Ton van Kalmthout

Reading Aloud and Silent Reading

Reading Aloud and Silent Reading

Designed to be read aloud to a circle of listeners, nineteenth-century literature is often strongly declamatory in tone. As this went out of fashion in the closing decades of the nineteenth century, a still largely oral literary culture evolved into one in which the silent enjoyment of literature would finally gain the upper hand.

The way literature was taught to children at secondary school (a substantial proportion of the literary public) in the decades around the turn of the century provides a useful basis on which to study this change. Differing groups of (intended or actual) consumers of literature, categorised in terms of age, gender, intellectual level etc., were not only presented with a literary canon and a repertoire of knowledge about poetry and literary history, but were also taught ways in which they could or should relate to literature. Initially, the traditional practice of reciting texts and reading them aloud still proved useful. It even seemed to gather new momentum with the appearance of the gramophone, which gave teachers a cheap and easy way of using professional performers to motivate their students by the example they set. At the same time, however, the advocates of ‘silent reading’ were gaining more and more ground. Their victory was due not only to new ideas about art and the emergence of new forms of literature, but also to new pedagogical insights.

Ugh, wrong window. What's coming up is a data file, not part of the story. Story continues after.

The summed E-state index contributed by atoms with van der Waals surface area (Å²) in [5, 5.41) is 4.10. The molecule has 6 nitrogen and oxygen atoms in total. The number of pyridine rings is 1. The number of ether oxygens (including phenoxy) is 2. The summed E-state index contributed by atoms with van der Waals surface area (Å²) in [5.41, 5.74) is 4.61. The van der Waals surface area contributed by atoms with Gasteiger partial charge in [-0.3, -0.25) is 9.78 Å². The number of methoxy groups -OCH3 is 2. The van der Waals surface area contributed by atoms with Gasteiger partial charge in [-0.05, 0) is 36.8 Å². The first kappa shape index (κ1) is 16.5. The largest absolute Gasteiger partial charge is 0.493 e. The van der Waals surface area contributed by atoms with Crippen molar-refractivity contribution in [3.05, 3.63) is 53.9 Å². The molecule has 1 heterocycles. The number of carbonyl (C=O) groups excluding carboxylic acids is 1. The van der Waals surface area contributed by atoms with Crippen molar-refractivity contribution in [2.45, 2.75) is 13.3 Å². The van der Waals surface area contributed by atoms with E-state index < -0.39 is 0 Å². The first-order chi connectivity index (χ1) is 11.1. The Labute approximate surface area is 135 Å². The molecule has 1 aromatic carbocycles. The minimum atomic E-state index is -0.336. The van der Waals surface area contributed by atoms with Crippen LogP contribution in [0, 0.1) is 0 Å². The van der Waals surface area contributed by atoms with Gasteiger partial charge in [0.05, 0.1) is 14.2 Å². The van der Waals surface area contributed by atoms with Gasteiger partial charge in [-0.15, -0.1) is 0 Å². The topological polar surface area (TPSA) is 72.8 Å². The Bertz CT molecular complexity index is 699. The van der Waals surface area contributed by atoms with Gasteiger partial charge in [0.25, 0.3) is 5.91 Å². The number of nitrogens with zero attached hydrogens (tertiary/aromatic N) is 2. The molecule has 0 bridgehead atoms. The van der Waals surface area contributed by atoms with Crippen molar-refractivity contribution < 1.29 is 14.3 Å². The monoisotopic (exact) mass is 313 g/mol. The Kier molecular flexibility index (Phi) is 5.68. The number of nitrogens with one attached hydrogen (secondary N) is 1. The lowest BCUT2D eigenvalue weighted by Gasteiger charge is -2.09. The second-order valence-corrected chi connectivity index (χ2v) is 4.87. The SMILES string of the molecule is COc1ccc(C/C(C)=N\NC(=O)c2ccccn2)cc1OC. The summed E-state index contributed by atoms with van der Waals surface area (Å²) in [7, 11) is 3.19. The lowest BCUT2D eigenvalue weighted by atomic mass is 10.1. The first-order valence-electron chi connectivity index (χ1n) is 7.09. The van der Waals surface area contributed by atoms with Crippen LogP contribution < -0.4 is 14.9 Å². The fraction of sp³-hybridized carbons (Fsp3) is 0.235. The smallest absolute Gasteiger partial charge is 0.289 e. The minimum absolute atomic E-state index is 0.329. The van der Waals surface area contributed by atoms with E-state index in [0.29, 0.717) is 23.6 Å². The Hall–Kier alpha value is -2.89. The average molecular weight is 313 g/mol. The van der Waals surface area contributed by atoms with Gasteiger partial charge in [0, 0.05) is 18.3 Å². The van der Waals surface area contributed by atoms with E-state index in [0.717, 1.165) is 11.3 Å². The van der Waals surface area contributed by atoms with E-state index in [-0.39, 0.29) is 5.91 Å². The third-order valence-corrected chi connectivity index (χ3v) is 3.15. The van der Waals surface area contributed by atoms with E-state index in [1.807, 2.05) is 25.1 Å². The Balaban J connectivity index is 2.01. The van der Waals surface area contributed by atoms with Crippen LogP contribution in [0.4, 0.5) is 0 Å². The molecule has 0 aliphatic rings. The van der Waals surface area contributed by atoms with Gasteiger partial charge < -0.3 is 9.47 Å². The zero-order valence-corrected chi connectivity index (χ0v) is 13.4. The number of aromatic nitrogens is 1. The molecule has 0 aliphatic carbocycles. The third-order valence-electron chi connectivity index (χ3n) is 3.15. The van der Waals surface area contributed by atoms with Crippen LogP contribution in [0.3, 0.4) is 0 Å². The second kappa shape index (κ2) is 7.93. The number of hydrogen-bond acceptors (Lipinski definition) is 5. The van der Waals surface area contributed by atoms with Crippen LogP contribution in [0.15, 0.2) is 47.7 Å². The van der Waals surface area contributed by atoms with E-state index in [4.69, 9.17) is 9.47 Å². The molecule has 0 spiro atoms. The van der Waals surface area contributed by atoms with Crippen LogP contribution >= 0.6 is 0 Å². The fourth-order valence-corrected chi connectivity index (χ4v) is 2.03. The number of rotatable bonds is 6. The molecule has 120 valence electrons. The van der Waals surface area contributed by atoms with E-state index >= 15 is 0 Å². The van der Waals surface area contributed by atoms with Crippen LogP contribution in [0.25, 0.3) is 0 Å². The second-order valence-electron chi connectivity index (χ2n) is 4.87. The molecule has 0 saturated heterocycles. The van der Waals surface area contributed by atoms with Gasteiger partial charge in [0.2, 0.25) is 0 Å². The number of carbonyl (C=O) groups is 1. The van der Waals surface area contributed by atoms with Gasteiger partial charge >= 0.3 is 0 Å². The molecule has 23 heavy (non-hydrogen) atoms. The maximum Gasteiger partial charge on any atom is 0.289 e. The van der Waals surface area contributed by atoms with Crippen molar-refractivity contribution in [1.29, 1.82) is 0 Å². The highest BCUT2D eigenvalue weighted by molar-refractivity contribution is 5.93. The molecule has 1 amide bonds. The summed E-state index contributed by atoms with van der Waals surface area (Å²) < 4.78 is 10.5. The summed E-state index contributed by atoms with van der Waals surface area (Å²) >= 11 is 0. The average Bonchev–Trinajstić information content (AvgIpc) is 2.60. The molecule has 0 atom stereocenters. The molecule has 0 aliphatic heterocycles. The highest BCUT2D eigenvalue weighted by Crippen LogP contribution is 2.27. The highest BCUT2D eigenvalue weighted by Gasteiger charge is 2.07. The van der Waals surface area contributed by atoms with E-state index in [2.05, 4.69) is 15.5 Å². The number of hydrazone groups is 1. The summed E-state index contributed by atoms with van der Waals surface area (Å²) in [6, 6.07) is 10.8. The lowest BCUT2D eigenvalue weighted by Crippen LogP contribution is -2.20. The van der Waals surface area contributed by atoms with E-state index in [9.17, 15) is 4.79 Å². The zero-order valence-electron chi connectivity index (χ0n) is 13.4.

These developments also influenced school book production in the decades immediately prior to the Second World War. Anthologies and other books designed for the teaching of literature now contained texts supposed to be particularly suitable for pupils to read to themselves, sometimes accompanied by special ‘silent reading exercises’. The proposed paper examines the changing ways in which young people taught in this way related to literature and looks at the books thought appropriate to this new approach to reading. It focuses in particular on the situation in the Netherlands. The paper presents the results of a research project entitled ‘Homogeneity and multiformity: Education in Dutch literature as a tool for cultural repertory formation 1800-1940’, supported by the Netherlands Organisation for Scientific Research (NWO).

Making Books, Shaping Readers

School of English, O' Rahilly Building, University College Cork, Ireland.

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